Women defying odds in male-dominated mechanic industry
Automotive engineering practice has for many decades been considered a preserve of the male gender, with women being left out purely on the basis of pseudo-stereotypes based on societal and cultural viewpoints.
This stereotyping has made the female gender lag behind in some professions, which are now male-dominated, sparking a narrative that they are a preserve of the male gender.
The narratives are based on socialisation and the physical anatomy of the female gender, which is perceived to be weak and cannot survive in some careers that require a lot of physical energy. But these labels are just that; stereotypes to keep the other gender down!
In fact, there are careers that society has made to appear more female-oriented than others. Sadly, this labelling is pumped in through cultural socialization until it gets embedded in the minds of the female gender.
Sample this; a motor vehicle driver, whether male or female, when they find out their vehicle needs fixing, drives into a motor garage, but the mindset is to find a male mechanic.
When this driver finds that the mechanic to attend to him or her is female, he or she becomes a bit hesitant, and the female mechanic or the chief mechanic has to do some bit of convincing for the female mechanic to be allowed to touch that vehicle, but there will still be some doubts lingering in the mind of this driver!
Changing the narrative
However, this narrative is slowly changing as more and more women are immersing themselves in so-called “male careers or jobs,” such as motor vehicle mechanics, an industry that provides employment to hundreds of thousands of people in this country.
Naomi Thuo, 29, is one of the women who has defied the odds to become one of the most sought-after mechanics in Naivasha town, due to her expertise in motor vehicle repair.
We meet her at her work garage and watch her, as she meticulously works on a motor vehicle engine.
Thuo tells us she did not manage to continue with her secondary education and dropped out of school in Class Eight after she got pregnant. She explains that her passion for the mechanic's job pushed her into the trade in order to fend for herself and her young one.
Born in Kinangop, Nyandarua County, the brave mechanic explains that after leaving her maternal home in 2009, she joined her sister, who was living in Naivasha at the time.
Naomi first joined the hospitality industry, but her desire to work in a garage kept urging her on.
She was lucky to join Wambari Technical College in Naivasha, where she took a course in motor vehicle repair and mechanics, specializing in general engine servicing.
Naomi at first received a lot of resistance from her mother when she first expressed her desire to pursue mechanics, and she says the journey has not been easy due to the fact that some clients prefer male mechanics, compared to their female counterparts.
Despite having not completed her course at the vocational college due to fee challenges, this has not stopped her from delivering the best services for her clients, and as Naomi says, she hopes to enrol back and finish her studies to get the required certifications, in order to advance in her career. But she has been able to learn a lot of skills on the job.
She explains that her 11 years in the industry have enabled her to grow immensely and acquire a lot of skills that have helped her execute her duties even better than her male counterparts in the garage she operates in.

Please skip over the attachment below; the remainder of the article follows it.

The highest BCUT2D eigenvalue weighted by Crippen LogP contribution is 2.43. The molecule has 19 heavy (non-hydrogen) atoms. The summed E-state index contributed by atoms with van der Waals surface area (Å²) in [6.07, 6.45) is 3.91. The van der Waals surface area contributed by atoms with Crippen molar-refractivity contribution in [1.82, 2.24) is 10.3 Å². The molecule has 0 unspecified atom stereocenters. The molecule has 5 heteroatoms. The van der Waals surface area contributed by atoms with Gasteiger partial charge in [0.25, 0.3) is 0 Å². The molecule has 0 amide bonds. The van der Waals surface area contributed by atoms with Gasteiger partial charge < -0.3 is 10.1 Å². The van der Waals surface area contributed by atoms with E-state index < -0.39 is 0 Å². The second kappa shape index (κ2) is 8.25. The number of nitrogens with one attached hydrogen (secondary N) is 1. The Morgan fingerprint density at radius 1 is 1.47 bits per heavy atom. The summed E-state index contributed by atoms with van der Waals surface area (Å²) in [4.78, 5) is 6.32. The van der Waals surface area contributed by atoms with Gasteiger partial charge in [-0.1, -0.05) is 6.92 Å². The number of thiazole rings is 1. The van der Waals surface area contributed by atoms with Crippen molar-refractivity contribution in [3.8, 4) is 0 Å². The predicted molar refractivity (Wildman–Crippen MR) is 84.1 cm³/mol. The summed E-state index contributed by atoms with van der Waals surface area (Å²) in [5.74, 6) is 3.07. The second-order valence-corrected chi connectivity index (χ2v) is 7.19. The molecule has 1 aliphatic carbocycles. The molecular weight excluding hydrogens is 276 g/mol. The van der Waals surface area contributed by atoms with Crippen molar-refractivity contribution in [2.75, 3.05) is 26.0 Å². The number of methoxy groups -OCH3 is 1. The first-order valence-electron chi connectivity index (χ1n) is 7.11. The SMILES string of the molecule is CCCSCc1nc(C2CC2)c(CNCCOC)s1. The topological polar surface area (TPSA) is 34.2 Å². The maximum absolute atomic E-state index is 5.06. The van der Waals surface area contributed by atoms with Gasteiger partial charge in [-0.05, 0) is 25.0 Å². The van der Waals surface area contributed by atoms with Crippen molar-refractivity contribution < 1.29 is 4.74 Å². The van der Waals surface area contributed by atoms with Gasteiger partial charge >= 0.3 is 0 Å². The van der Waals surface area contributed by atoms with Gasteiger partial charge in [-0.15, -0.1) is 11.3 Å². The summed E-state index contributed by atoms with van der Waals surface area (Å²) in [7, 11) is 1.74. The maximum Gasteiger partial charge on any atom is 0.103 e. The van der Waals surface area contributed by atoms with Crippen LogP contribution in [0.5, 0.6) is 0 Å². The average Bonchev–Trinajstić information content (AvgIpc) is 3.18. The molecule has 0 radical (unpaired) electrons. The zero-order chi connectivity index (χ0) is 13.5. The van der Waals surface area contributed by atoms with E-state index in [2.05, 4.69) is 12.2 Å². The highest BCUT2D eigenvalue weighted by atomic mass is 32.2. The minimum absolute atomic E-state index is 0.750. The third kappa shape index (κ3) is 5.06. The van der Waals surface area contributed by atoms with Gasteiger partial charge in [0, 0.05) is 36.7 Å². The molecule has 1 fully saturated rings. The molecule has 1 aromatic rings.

Her motivation, she says, is drawn from the desire to give the best to her customers, earn enough to be able to give her child a good life, and also rise through her career and be able to encourage other young women to get into the so-called male-dominated careers.
Thuo says her expertise and mastery in motor vehicle mechanics was not an overnight happening, noting that it took her one and a half years in order to be trusted to work on a car by herself. Currently, she is proudly able to dismantle a car engine by herself and reassemble it without much trouble.
One of the major challenges faced by women who want to venture into mechanics is, in most cases is the belief that they will be looked down upon by their male peers, discriminated against, and even used sexually and dumped, leaving them in limbo in their career.
The myth has, however, been debunked, as Thuo says focus and commitment are the keys to success in her workplace, urging other women to stay committed to their course.
Another lady who has chosen a career in a male–dominated field is Nikita Luchinga. Born 21 years ago in Khwisero, Kakamega County, but currently residing in Naivasha, her entry into the industry was not by design, as she at first had not envisaged being in a career in the male–dominated field.
She explains that while working in the hospitality industry, a garage owner based in the town approached her, and in January this year, things took a different turn when Luchinga decided to visit the garage, and things have never been the same since then.
She is currently training in bodywork and painting and expects to have mastered the art by the end of this year.
The past five months have been nothing but pure learning experiences, and she has already created a good rapport with some clients who prefer her services.
However, nothing good comes without a challenge. As a beginner in the industry, Luchinga says some men look down upon her in the workplace, and feel threatened by her quick learning skills, but remain upbeat that, with time, they will get used to her presence and appreciate her input. Her commitment to learning has impressed her tutor, Jack Rapudo, one of the lead mechanics in the garage, who explains that Nikita has been cooperative and always willing to learn since the time she started. Rapudo urges more women to try out mechanical work, adding that it’s not a male job, as it is commonly thought by many people.